Imagine there’s no heaven…or Super Bowl
Imagine there’s no heaven. It’s easy if you try. Have you ever? No hell below us . . . above us only sky. Imagine no heaven or hell, and no religion too. John Lennon said it’s not hard to do.
Well, I’ve imagined it, and I may say he’s a dreamer but it looks to me more like a nightmare. As much as I share Lennon’s desire for world peace and a brotherhood of man, I know that a God-less, heaven-and-hell-less world would be more “dys” than “u”. As in, “topia.” Let me tell you why I think so by asking you to imagine something else.
The postseason is everything
Imagine that professional football was run like a community sports program for five-year-olds where the goal is to just learn a few basic skills and have some fun running around. No one keeps score and everybody gets a trophy. You know the kind. So, no Super Bowl, no playoffs, no postseason at all.
But, “the postseason is everything,” as a recent NFL promo succinctly summarized. Even if individual games were scored and a victor declared, do you really think the players and coaches would put as much time and effort into training and playing their hardest on the field if it didn’t matter beyond that one game?
The postseason gives every regular season game ultimate significance. In much the same way, heaven and hell . . . a continuing existence after our life on earth ends . . . is our existential postseason. Without it our lives may have transitory, subjective meaning like the satisfaction of beating your opponent in a single game, but no lasting, objective meaning.
What’s the point?
Though our continuing existence is necessary for ultimate significance, it’s not sufficient. If God does not also exist, our endless existence would still have no ultimate meaning. Imagine again with me that there is a postseason in the NFL, but all 32 teams participate and they just keep playing and playing and playing . . . no one goes home, no championship game, no rock star halftime performance (I’d be okay with that), no Lombardi trophy. No Super Bowl ring to award the players who have been victorious. What’s the point?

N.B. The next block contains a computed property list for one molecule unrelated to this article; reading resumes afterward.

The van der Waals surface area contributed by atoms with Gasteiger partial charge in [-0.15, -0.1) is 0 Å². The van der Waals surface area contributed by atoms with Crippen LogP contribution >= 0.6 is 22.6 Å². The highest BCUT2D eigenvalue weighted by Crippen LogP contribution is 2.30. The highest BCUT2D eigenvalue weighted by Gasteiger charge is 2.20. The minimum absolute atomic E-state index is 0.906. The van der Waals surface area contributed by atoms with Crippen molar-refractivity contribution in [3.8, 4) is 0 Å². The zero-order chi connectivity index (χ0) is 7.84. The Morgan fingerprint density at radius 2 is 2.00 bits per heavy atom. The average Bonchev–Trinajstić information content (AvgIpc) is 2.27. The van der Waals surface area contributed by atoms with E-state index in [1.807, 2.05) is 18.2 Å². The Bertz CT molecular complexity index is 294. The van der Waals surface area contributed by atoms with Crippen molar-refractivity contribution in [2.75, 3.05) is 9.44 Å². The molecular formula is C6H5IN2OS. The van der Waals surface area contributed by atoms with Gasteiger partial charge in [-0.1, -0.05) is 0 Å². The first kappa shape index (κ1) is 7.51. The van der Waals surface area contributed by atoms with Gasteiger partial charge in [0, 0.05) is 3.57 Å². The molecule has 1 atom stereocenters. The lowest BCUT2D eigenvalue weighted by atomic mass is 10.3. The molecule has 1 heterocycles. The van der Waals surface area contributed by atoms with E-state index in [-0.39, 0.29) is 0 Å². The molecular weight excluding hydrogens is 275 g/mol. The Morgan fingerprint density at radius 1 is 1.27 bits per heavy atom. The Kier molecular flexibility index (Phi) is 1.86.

Only God gives ultimate purpose to our lives. Just as the crowning of a championship team directs the season to its ultimate end, a God who created us to know him and enjoy all the blessings that go with that, directs our lives to their ultimate end, which is him.
Imagine now that in Sunday’s big game Tom Brady got called for intentional grounding and Bruce Arians called the referee over and said, “That may be grounding to you but it’s not to us. The Bucs don’t believe in intentional grounding.” Unless there is a “transcendent” rule-making committee, the refs would have no objective standard to judge what’s allowed and what’s not. And even if the two teams agreed beforehand that grounding is not a violation, who or what would arbitrate when the Buccaneers play a team that believes it clearly is?
As on the football field, so on the playing field of life. What draws a flag or gets one thrown out of the game altogether cannot be determined by the players themselves. If God does not exist no action can be objectively penalized as not allowed, nor can there be any objective rules of conduct. We may confidently draw up our own and expect others to abide by them, but if they challenge us or cry “Foul!” we have no objective reference to firmly establish that the ruling on the field stands.
John Lennon’s Imagine is an anthem for those who believe the notion of God to be not only ridiculous but harmful. If we didn’t have all these conflicting religious beliefs, they imagine, we could have real world peace. But my imagination is informed by the realization that our human passions, desires, and ideologies also conflict, and require a transcendent referee. And that we have an innate sense of an ultimate purpose for why we exist which can only make sense if God exists.
Imagine there’s no Super Bowl. There would be peace on the gridiron alright . . . ’cause there’d be no games. No heaven? No meaning to our existence . . . and definitely no peace.